Tribute to Isadore Banks

In June 1954, Isadore Banks, an African-American veteran of World War I, was chained to a tree, doused in gasoline, and burned alive beyond recognition. Now the traditional three-shot volley salute and the solemn sound of taps echoed across the black cemetery in the Delta flatlands of Arkansas, just across the Mississippi River from Memphis, Tennessee, in his honour. Banks’ slaying, a year before Rosa Parks refused to give up her seat to whites on a bus in Montgomery, Alabama, remains one of the nation’s oldest unsolved civil rights cases.

A pillar in the African-American community, Isadore Banks helped bring electricity to the town of Marion in the 1920s and became one of the wealthiest black landowners in a region with a long history of racial violence. His killing had a profound effect. Many blacks left and never came back. For those who remained, the message was clear: If you were black and acquired wealth, you knew your place.

The odd part is that Banks’ case has not even been through a preliminary cold case re-investigation. You can read about preliminary cold case re-investigations here. Some senior citizens have a hunch about the people responsible for Banks’ slaying but till date, no investigators have ever interviewed them. The questions linger: Why was no one ever charged? What happened to his hundreds of acres of land? Why did the FBI destroy his case file?

On October 19, 1992, the FBI destroyed the Isadore Banks’ case file. It most likely included records, interviews, photographs, and any correspondence between the field office and FBI headquarters. Everything you would need to start a re-investigation, is now gone.  “It was destroyed according to standard Records Retention and Disposition,”  FBI spokesman Chris Allen said. “This policy is not set by the FBI, but by the National Archives and Records Administration.”

The killing of Isadore Banks was among the 108 priority cases identified by the Civil Rights Cold Case Initiative. Launched by the FBI in 2006, the investigations are a final push to try to solve racially motivated crimes from the 1950s and 1960s. The Justice Department last month said it has closed eight cases and is in the process of closing 18 others, pending notification of family members. Three cold cases were referred to state prosecution in the last four years. But the Banks’ case is not among them anymore!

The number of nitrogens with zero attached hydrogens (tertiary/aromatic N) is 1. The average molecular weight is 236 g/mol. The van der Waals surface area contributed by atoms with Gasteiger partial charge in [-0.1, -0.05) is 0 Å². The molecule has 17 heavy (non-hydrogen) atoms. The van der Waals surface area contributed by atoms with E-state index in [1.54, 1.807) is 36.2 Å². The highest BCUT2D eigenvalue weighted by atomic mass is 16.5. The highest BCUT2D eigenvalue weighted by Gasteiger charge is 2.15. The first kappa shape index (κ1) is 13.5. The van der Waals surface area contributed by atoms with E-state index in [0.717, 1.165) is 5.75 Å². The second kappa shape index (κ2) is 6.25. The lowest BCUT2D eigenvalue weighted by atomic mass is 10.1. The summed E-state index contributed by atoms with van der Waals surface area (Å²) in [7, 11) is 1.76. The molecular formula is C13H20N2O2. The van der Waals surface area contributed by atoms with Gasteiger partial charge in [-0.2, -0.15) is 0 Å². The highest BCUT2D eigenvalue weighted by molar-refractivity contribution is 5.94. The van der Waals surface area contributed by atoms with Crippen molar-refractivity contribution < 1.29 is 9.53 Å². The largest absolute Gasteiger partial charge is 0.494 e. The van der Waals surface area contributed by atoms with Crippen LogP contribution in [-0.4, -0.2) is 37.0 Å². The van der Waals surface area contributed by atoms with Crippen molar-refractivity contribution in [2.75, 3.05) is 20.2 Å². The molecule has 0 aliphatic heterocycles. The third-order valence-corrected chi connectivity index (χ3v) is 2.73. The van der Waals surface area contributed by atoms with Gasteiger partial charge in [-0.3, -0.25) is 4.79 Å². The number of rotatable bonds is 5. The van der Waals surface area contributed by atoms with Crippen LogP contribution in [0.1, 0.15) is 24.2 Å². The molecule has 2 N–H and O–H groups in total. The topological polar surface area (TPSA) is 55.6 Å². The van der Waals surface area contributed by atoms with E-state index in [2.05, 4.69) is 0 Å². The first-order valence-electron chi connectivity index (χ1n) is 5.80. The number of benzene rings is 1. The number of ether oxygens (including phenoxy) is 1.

The Crime

By 1954, word was out that people were after Isadore Banks. There are several theories why and the stories are repeated by locals to this day. Either Banks was killed by whites who were anxious to get hold of his property or Banks had been involved with several possibly white girls, and had incurred the anger of a white man who was interested in one of the girls.

On June 4, 1954, Banks disappeared. His body was not discovered for days. He was 59, a month away from celebrating his 60th birthday. His body was found about 50 feet from his parked truck. An empty gasoline container sat next to his charred remains. His body was wrapped in cloth from head to knees. Only his shoes were identifiable. A reward of $1,000 was offered by local blacks for information leading to an arrest and conviction. Locals say three black men may have lured Banks to a group of whites…

I repeat what I stated in my post I don’t know what is going on anymore...” that some files are worth preserving and studying. If the FBI is continuing to investigate cold cases from the Civil Rights Era, I’d like to encourage them to pick up Banks’ case again.